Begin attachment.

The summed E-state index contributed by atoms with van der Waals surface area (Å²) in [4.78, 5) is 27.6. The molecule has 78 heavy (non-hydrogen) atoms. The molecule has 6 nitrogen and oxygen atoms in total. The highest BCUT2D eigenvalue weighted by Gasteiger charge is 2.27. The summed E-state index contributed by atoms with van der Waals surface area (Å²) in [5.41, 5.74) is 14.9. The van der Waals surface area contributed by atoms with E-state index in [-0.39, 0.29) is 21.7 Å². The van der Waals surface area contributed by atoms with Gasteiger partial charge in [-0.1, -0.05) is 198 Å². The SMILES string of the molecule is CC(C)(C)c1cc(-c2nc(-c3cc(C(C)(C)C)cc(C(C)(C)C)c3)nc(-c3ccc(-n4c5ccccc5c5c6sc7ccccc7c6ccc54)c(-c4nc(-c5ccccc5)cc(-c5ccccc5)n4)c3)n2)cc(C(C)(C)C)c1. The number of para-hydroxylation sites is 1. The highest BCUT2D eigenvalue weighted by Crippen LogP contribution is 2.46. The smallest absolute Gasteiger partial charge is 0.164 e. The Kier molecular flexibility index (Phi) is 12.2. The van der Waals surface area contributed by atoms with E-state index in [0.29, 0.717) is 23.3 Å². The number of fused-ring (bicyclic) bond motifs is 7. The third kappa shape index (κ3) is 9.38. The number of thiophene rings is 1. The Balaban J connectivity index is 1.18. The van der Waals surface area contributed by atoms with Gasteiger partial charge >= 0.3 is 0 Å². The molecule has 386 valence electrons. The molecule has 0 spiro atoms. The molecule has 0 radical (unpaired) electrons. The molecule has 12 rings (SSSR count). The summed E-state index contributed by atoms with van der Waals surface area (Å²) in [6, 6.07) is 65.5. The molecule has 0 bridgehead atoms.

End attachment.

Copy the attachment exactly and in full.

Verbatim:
The summed E-state index contributed by atoms with van der Waals surface area (Å²) in [4.78, 5) is 27.6. The molecule has 78 heavy (non-hydrogen) atoms. The molecule has 6 nitrogen and oxygen atoms in total. The highest BCUT2D eigenvalue weighted by Gasteiger charge is 2.27. The summed E-state index contributed by atoms with van der Waals surface area (Å²) in [5.41, 5.74) is 14.9. The van der Waals surface area contributed by atoms with E-state index in [-0.39, 0.29) is 21.7 Å². The van der Waals surface area contributed by atoms with Gasteiger partial charge in [-0.1, -0.05) is 198 Å². The SMILES string of the molecule is CC(C)(C)c1cc(-c2nc(-c3cc(C(C)(C)C)cc(C(C)(C)C)c3)nc(-c3ccc(-n4c5ccccc5c5c6sc7ccccc7c6ccc54)c(-c4nc(-c5ccccc5)cc(-c5ccccc5)n4)c3)n2)cc(C(C)(C)C)c1. The number of para-hydroxylation sites is 1. The highest BCUT2D eigenvalue weighted by Crippen LogP contribution is 2.46. The smallest absolute Gasteiger partial charge is 0.164 e. The Kier molecular flexibility index (Phi) is 12.2. The van der Waals surface area contributed by atoms with E-state index in [0.29, 0.717) is 23.3 Å². The number of fused-ring (bicyclic) bond motifs is 7. The third kappa shape index (κ3) is 9.38. The number of thiophene rings is 1. The Balaban J connectivity index is 1.18. The van der Waals surface area contributed by atoms with Gasteiger partial charge >= 0.3 is 0 Å². The molecule has 386 valence electrons. The molecule has 0 spiro atoms. The molecule has 0 radical (unpaired) electrons. The molecule has 12 rings (SSSR count). The summed E-state index contributed by atoms with van der Waals surface area (Å²) in [6, 6.07) is 65.5. The molecule has 0 bridgehead atoms.